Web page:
The Desolation of Smaug is a very interesting score, but its not as readily accessible as the other two, due to the absense of the company's themes and the lack of a memorable theme until the introduction of Laketown. I love how dark the music is, though: it really complements the film; and in a way, the lack of a strong melodic center in the first half of the score complements the company's state as they wander through the Wilderland - itself the strongest aspect of this film.

 

Desolation of Smaug is probably my favorite because it's very similar to Two Towers, in that it doesn't have a beginning or end, but can therefore explore and indulge in unique settings and directions. Because it's free of the obligations to write a beginning or and end. 

 

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The Desolation of Smaug is without a doubt the best of these three scores, not that they all aren't quality work of the highest degree. I can think of an incredible number of moments off the top of my head that thrill:

 

The title card

The shrieking (I think it's a piccolo) over the shot of the spider first rolling up Bilbo and right after the butterflies which I would include as well

Tauriel's theme, every instance

The moment in the barrels cue when Legolas walks all over their heads

The (I think it's an oboe) solo when they finally get the door open and see the interior of Erebor again

The final choir that ends the movie perfectly and is the best lead-in to credits we have had since The Two Towers, which is my next favorite Middle-earth Shore score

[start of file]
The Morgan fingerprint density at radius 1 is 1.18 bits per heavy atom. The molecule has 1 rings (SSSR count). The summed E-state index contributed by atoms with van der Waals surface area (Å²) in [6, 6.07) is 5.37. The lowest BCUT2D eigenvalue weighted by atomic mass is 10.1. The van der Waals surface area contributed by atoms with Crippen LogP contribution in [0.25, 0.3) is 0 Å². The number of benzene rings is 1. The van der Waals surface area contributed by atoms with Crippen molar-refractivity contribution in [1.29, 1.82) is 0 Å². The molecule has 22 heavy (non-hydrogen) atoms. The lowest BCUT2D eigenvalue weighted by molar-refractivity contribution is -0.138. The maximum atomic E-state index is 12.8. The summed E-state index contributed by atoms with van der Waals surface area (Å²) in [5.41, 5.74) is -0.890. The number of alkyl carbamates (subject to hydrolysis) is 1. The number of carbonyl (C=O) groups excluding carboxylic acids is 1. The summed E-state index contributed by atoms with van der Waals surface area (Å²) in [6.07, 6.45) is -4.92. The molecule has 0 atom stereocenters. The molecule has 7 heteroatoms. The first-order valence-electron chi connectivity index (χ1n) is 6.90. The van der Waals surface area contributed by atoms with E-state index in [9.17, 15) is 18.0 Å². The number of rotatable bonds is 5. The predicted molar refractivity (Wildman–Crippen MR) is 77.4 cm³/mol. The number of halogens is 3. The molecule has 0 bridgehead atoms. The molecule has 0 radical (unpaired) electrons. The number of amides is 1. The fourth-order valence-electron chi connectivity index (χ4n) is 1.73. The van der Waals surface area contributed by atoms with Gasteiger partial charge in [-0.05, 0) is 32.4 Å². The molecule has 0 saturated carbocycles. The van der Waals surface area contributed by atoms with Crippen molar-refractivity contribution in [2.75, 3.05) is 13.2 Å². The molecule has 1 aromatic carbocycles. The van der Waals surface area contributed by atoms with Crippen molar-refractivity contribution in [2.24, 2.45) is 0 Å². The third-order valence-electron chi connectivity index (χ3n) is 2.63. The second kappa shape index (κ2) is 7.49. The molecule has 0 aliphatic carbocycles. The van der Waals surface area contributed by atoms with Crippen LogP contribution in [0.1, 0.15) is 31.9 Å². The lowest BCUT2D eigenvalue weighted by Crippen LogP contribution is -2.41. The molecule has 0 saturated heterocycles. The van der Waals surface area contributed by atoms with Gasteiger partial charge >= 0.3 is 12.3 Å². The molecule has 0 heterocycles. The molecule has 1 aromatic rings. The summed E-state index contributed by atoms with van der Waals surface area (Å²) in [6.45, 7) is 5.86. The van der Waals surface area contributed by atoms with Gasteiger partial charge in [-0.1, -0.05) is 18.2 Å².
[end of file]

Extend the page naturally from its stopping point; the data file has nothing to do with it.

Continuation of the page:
When it comes to the songs that end these films, The Last Goodbye is the best since Gollum's Song. I'd rank them about equal. So Battle has that going for it.

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7 minutes ago, Chen G. said:

Yeah, that moment is wonderous.

 

I was very moved when I saw that moment for the first time. Balin's actor doesn't get enough credit in these films.

 

I think one of the reasons I prefer these Hobbit films overall is because the additions are occasionally ridiculous but they aren't subverting the entire point of the story like in LOTR, often. The way these movies managed to balance so many dwarf personalities, and make them distinct and likeable, is impressive in the extreme. Best massive cast blockbuster with tons of new character introductions until Guardians of the Galaxy. I would say The Fellowship of the Ring is the best film overall (you can't really beat that Moria sequence) but Desolation is a close second for me.

 

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42 minutes ago, blondheim said:

I was very moved when I saw that moment for the first time.

 

Being an Israeli, it reminds me of stories of Israeli troops having first reached the Western Wall.

 

Really, a lot of the Dwarves yearning for their homelands was reminiscent of that sort of thing to me. "Misty Mountains" has the quality of prayers evoking Jerusalem in the diaspora. The Dwarves beholding the mountain from afar earlier in this film is very moving, etcetra.

 

s25_05_201715_04_20-750x498.jpghobbit-smaug-movie-screencaps.com-14949.

 

Very moving.

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5 minutes ago, Chen G. said:

 

Being an Israeli, it reminds me of stories of Israeli troops having first reached the Western Wall.

 

s25_05_201715_04_20-750x498.jpghobbit-smaug-movie-screencaps.com-14949.

 

Very moving.

 

A great observation. Shore is Jewish so it is possible he had something like this in mind.

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The irony is that it was Tolkien who partially modelled the Dwarves after Jews, strictly in terms of being a diaspora and using their own language among themselves, alongside visual elements: some straightforward like the beards; some - a play on caricature, like the noses.